The Dramatic Conclusion

There isn’t a soul alive or dead who doesn’t acknowledge that temperatures have changed. Since it cannot be that the observed changes are due to “natural variation” or “chance,” that means something real and physical, possible many different real and physical things, have caused temperature to take the values it did.

If we seek to understand this physics, it’s not likely that statistics will play much of role. Thus, climate modelers have the right instinct by thinking thermodynamically. But this goes both directions. If we have a working physical model (by “working” I mean “that which makes skillful predictions”) there is no reason in the world to point to “statistical significance” to claim temperatures in this period are greater than temperatures in that period.

Why abandon the physical model and switch to statistics to claim significance when we know that any fool can find a model which is “significant”, even models which “prove” temperatures have declined? This is nonsensical as it is suspicious. Skeptics see this shift of proof and rightly speculate that the physics aren’t as solid as claimed.

If a statistical model has skillfully predicted new temperatures, and of course this is possible, then it is rational to trust the model to continue to do so (for the near horizon; who trusts a statistics model for a century hence?). But there is not a lot that can be learned from the model about the physics, unless the parameters of the model can be married to physical concepts. And if we can do that, we should be able to create skillful physical models. Good statistical models of physical processes thus work toward their own retirement.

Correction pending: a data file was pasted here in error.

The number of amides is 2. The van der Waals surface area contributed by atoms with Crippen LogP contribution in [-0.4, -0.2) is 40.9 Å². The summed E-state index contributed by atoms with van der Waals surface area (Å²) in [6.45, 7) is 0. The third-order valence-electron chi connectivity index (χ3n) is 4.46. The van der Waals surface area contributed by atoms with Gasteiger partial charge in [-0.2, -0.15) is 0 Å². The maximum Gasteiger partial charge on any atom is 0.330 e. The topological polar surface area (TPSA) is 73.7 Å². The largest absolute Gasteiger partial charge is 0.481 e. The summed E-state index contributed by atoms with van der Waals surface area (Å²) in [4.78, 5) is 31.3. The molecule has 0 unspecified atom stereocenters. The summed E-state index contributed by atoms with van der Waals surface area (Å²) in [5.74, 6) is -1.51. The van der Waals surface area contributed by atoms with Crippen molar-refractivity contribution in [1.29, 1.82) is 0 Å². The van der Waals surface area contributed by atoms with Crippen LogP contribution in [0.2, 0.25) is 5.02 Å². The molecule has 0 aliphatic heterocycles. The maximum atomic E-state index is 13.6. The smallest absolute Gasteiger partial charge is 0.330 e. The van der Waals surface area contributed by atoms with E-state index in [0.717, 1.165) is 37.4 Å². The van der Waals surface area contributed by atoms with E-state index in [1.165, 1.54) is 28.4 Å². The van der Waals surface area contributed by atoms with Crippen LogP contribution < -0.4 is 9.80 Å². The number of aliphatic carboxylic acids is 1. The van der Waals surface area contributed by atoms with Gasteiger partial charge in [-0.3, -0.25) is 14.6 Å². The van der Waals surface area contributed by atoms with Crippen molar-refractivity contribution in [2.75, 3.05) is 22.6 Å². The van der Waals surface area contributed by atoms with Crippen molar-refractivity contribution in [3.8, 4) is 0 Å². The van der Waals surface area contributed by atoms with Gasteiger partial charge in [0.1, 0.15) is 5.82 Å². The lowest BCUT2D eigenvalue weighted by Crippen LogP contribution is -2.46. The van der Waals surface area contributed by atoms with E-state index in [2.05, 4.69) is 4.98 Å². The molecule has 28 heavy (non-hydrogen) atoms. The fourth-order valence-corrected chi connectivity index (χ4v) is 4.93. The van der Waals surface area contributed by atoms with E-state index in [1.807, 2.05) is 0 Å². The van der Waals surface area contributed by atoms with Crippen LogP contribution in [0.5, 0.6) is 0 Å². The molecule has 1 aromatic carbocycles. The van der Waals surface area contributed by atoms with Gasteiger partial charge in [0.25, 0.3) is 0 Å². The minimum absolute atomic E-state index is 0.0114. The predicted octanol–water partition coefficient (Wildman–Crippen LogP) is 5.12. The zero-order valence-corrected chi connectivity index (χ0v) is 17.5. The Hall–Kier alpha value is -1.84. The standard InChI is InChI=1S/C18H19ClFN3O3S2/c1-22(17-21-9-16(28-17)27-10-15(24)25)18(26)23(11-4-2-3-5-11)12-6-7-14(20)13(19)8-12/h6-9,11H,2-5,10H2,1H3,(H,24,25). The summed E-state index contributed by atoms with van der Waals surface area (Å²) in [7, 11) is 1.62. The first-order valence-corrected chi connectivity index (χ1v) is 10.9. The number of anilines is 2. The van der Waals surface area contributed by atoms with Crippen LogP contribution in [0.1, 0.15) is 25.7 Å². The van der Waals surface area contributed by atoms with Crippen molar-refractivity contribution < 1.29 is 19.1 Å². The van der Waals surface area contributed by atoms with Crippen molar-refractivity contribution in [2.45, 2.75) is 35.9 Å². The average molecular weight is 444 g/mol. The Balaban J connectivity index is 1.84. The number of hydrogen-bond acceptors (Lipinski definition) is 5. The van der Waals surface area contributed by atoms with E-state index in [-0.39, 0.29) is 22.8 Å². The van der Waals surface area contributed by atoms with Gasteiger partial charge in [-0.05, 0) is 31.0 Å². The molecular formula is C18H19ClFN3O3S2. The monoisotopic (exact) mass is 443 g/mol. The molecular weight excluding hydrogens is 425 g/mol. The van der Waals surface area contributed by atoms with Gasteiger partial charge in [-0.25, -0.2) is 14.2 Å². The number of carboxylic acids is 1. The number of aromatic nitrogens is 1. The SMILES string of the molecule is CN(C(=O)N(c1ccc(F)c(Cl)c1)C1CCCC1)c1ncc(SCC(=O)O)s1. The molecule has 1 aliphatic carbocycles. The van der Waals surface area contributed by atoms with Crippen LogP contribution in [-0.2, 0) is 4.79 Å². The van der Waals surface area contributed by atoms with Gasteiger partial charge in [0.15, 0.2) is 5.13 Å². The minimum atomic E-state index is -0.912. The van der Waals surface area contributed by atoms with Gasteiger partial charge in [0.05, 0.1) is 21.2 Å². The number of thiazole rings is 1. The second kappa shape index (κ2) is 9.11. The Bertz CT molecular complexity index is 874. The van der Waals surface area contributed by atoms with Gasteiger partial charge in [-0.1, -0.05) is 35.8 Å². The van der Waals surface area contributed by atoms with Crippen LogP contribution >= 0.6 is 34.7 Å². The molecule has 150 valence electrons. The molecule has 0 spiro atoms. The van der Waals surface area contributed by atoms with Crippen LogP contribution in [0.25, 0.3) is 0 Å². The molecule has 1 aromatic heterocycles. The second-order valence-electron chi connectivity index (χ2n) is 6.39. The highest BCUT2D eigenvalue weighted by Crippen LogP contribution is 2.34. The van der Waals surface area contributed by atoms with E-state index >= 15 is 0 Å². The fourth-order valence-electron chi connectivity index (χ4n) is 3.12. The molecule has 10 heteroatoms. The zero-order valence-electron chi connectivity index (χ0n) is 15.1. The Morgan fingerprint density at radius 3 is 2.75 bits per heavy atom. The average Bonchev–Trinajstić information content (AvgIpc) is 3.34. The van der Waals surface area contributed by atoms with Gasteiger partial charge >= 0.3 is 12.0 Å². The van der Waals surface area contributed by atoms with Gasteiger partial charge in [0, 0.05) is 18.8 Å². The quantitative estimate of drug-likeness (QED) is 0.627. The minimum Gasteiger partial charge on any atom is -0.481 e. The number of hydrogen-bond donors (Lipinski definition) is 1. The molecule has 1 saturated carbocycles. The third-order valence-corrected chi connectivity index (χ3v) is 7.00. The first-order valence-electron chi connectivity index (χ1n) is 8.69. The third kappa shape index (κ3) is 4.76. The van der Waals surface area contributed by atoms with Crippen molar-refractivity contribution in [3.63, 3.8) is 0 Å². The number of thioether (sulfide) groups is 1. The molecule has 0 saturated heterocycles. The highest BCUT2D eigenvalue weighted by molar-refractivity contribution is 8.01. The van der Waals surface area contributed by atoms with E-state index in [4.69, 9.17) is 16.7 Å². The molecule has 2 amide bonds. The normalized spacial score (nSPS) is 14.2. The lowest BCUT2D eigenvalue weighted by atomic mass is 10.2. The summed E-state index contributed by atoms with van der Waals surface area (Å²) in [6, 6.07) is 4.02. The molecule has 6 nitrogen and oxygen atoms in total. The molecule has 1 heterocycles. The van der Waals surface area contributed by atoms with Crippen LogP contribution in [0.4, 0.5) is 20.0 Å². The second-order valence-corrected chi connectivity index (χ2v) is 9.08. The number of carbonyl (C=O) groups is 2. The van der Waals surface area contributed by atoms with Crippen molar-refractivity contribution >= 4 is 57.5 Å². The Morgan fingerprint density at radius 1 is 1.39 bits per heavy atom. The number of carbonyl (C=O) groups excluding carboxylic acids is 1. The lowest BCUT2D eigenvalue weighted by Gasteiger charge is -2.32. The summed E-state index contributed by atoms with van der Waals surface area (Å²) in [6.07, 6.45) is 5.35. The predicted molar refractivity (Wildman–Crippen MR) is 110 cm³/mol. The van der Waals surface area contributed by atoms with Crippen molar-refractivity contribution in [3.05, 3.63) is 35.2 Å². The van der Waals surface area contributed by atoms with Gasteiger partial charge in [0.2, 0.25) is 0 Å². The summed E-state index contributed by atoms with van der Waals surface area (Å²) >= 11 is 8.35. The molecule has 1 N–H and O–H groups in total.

Ready for the punch line? It is shocking and deeply perplexing why anybody would point to statistical significance to claim that temperatures have gone up, down, or wiggled about. If we really want to know whether temperatures have increased, then just look. Logic demands that if they have gone up, then they have gone up. Logic also proves that if they have gone down, then they have gone down. Statistical significance is an absurd addition to absolute certainty.